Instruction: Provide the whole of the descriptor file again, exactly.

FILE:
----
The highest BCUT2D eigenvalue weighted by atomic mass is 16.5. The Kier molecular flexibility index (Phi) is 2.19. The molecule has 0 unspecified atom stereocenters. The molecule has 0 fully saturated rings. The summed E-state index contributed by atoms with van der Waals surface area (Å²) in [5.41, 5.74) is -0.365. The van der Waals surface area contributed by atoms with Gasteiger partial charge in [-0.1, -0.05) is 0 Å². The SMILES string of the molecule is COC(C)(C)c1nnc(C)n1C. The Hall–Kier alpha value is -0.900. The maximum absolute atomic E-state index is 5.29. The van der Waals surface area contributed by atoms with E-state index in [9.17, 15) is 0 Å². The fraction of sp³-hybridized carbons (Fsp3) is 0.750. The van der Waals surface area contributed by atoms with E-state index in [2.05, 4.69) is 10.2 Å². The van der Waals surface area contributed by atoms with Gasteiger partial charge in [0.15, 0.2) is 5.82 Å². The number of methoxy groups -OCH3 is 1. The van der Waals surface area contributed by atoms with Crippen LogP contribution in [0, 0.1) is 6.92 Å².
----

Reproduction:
The highest BCUT2D eigenvalue weighted by atomic mass is 16.5. The Kier molecular flexibility index (Phi) is 2.19. The molecule has 0 unspecified atom stereocenters. The molecule has 0 fully saturated rings. The summed E-state index contributed by atoms with van der Waals surface area (Å²) in [5.41, 5.74) is -0.365. The van der Waals surface area contributed by atoms with Gasteiger partial charge in [-0.1, -0.05) is 0 Å². The SMILES string of the molecule is COC(C)(C)c1nnc(C)n1C. The Hall–Kier alpha value is -0.900. The maximum absolute atomic E-state index is 5.29. The van der Waals surface area contributed by atoms with E-state index in [9.17, 15) is 0 Å². The fraction of sp³-hybridized carbons (Fsp3) is 0.750. The van der Waals surface area contributed by atoms with E-state index in [2.05, 4.69) is 10.2 Å². The van der Waals surface area contributed by atoms with Gasteiger partial charge in [0.15, 0.2) is 5.82 Å². The number of methoxy groups -OCH3 is 1. The van der Waals surface area contributed by atoms with Crippen LogP contribution in [0, 0.1) is 6.92 Å².